Wizordum was provided by Apogee Entertainment for review. Thank you!
Ever since I first saw Wizordum, I was captivated by its art style. The pixel-like visuals, combined with the 2D sprite enemies and props in 3D environments, work exquisitely with the color palette and world that is built. I love games that utilize two different versions of aesthetics like this to form a captivating experience, and this game succeeds in it wonderfully.
Wizordum is currently in early access, so it isn't feature-complete yet, but it has a solid amount to offer initially. You will have 1 full episode of the single-player campaign, with 2 more on the way, a full custom-level editor to create your own complete episodes with online sharing support, and online leaderboard support to compete against your friends to see who can complete the levels in the quickest time.
From what I have played so far, I am loving it. I can see the creativity coming through with the aesthetics, level design, unique weapons, and modding tools. I really love having such an accessible level creator too, as it means more people will hopefully make levels and could create a near-endless amount of content to go through. Unfortunately, this isn't as easy to control with a gamepad, but if you are willing to use the touchscreen or connect a KB+M, this will be great to use. Placing props or terrain using your finger on the touchpad is quite nice, especially when you can drag your finger to place terrain in multiple squares at once.
Since it is in early access, I can't say anything definitive about how good the game will be on release, and everything is subject to change, but this is a fantastic start. And, for the most part, it is a treat to play on the Steam Deck.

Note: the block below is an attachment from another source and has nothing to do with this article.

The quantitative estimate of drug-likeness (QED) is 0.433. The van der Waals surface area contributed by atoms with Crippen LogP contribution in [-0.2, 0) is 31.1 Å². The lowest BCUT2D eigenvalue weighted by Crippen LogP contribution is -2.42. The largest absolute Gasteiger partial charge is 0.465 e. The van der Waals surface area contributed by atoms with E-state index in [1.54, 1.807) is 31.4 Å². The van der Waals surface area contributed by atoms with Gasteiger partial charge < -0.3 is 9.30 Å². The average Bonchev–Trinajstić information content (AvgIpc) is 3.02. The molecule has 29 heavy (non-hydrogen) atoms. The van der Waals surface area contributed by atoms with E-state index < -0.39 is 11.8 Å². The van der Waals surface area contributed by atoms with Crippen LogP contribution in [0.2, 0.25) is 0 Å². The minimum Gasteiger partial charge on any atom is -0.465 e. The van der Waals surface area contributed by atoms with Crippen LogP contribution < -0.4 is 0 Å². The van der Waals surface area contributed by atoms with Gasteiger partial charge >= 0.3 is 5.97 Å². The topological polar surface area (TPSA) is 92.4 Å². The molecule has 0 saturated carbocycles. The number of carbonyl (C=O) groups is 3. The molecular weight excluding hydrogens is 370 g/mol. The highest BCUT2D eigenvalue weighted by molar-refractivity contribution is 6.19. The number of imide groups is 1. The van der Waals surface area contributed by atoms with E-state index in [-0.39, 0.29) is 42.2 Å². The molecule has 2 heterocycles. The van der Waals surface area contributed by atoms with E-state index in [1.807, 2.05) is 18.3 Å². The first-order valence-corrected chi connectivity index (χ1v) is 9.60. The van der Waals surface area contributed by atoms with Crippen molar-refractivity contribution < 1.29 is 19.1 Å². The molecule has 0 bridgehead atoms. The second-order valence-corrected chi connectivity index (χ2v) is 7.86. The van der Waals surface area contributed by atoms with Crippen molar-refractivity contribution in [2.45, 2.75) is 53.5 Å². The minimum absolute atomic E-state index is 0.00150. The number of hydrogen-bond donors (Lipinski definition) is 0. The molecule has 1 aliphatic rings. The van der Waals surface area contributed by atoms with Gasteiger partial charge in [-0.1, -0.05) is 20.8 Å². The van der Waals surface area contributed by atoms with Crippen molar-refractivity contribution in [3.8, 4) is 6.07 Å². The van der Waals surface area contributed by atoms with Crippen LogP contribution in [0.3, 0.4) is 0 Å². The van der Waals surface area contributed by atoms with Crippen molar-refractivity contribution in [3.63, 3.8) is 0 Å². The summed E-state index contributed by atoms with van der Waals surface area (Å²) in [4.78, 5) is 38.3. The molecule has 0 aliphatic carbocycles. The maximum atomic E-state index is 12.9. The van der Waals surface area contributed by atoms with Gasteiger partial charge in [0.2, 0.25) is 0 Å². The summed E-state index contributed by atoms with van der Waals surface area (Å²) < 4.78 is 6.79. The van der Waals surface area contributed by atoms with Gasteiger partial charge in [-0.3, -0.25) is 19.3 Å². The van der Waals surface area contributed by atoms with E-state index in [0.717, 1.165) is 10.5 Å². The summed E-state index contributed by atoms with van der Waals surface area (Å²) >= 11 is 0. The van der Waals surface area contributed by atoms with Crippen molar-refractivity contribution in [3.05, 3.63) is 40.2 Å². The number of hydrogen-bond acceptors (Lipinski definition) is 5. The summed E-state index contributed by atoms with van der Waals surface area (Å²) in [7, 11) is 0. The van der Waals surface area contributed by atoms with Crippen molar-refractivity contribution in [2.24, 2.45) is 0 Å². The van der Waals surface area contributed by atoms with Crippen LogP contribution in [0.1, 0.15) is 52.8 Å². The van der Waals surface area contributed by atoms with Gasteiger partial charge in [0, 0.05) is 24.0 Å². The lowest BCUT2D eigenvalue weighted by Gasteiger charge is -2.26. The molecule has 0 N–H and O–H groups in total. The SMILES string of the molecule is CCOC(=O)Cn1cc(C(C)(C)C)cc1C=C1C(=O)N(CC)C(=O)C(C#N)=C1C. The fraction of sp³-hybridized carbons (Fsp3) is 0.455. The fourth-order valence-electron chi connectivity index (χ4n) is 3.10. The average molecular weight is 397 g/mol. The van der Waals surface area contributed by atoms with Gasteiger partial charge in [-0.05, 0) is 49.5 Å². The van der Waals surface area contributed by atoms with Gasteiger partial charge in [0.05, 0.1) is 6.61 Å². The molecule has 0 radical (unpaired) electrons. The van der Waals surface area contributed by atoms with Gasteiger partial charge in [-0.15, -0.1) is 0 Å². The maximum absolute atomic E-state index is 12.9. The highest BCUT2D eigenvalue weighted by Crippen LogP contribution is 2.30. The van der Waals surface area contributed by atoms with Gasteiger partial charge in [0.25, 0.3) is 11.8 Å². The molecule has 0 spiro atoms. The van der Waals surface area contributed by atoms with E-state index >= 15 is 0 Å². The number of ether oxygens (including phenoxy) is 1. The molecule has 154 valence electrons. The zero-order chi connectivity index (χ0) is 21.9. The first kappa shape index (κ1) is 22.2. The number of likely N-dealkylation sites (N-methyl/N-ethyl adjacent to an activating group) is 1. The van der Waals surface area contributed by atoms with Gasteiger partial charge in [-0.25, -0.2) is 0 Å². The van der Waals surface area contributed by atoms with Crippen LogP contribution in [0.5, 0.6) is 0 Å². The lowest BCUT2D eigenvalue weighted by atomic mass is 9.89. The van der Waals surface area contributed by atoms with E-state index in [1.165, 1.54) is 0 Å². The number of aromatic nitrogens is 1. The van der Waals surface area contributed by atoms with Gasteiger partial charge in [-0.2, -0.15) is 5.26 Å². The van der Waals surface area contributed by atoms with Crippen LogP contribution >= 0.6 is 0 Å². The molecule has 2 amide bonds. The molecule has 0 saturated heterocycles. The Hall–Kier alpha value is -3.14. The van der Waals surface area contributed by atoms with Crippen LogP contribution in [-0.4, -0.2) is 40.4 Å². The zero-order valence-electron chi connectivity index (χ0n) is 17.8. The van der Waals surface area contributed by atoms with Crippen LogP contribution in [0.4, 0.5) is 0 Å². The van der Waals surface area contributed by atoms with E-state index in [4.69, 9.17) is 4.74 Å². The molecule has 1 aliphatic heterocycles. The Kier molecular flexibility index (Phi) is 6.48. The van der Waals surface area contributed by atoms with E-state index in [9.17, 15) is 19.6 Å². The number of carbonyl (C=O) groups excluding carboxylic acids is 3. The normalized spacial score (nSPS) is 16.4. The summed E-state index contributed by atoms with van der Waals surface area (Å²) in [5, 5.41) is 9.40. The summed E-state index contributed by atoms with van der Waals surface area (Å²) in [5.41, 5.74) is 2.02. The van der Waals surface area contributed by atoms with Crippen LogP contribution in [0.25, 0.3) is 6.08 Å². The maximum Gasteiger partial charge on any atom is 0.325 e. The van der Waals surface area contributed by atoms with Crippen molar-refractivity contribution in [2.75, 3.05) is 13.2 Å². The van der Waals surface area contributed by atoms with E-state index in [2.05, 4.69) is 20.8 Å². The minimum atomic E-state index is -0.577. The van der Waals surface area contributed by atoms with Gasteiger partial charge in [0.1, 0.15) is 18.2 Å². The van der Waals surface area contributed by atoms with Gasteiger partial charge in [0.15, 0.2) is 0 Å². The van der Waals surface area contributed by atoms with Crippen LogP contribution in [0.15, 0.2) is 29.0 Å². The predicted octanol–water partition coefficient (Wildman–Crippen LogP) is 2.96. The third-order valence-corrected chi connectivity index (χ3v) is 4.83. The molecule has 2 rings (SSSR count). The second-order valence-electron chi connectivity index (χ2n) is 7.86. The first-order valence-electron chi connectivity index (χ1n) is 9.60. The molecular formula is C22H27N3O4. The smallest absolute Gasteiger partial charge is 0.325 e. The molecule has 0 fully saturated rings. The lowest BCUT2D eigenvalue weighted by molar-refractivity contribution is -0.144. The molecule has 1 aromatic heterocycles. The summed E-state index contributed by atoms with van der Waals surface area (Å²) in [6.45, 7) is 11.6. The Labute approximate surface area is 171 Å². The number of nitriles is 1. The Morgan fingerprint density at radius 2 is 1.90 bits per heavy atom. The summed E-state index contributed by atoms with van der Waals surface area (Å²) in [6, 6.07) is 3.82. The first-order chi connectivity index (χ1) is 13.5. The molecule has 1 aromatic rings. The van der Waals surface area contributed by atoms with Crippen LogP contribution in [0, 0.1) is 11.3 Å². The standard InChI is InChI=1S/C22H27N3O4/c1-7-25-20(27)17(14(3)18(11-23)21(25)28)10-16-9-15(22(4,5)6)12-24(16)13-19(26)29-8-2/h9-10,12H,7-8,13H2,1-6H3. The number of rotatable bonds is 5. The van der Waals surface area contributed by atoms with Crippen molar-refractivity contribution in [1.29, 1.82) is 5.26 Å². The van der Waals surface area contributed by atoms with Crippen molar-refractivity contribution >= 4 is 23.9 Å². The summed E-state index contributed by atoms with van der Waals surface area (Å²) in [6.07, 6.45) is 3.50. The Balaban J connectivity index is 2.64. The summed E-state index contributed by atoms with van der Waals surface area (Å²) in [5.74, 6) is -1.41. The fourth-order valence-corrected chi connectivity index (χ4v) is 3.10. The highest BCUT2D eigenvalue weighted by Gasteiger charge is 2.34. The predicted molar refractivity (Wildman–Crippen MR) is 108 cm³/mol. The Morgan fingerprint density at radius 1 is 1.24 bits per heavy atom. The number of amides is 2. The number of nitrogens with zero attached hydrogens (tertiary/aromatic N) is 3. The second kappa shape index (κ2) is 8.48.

As for performance, Wizordum holds up quite well on the Steam Deck. Most condensed areas work flawlessly out of the box with a battery drain under 10W, but there are some open spaces that tend to drain a bit more, hitting around 13W. These are minimal and will change as you run around the levels, which makes the battery life stick to higher numbers. As for framerate, 60 FPS is achievable and easy to hit, though there are a few areas where I noticed slight hitches when moving into them.
There are some stages that will drop to 50 FPS when looking in certain areas but will bounce up to 60 FPS when turning away. Since the game is in early access, I am sure it will be fixed and optimized as it progresses. For an initial launch though, the game works exceptionally well!
While the bulk of the game works perfectly well with a controller, navigating the main menu was a bit harder at first. The controller wouldn't recognize it, so I had to use the touchscreen to bring up the cursor. Then, when the controller was recognized, it would go through the menu in a weirder way (skipped over leaderboards and then went back to it when scrolling down). It wasn't a huge deal, and I never encountered any issues while in-game, but it's noticeable getting into the game.
There are a lot of areas where the prompts in-game will show keyboard prompts instead of Gamepad ones. For example, it will say to use "E" to inspect corpses when it should be saying "A" for the gamepad.
As for accessibility, there are multiple different toggles for bobbing, screen flashing, amount of gore, auto-switching weapons, showing gameplay time, autorunning, and audio sliders.
The game does have good gyro support as well. Selecting the "Gyro to Mouse [Beta]" option in the controller settings of Steam Input will allow you to enable Gyro easily while using gamepad controls simultaneously. I would recommend lowering the sensitivity down to 1.75x, though.
Wizordum does support 16:10 resolutions, so no black bars, and does have cloud save support.
From what I have played so far, Wizordum definitely has a lot of potential to be a fantastic retro FPS that is essential on the Steam Deck. The aesthetics are fantastic, while the gameplay is tight and enjoyable. The level editor is also great to use, even if it doesn't work well with a gamepad. There are some performance hitches, and controller optimization is needed, but it works well so far. For an initial launch in Early Access, I am extremely happy with the results!
Our review is based on the PC version of this game.
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Wizordum is a gorgeous retro FPS that has released in early access, and so far runs quite well on the Steam Deck.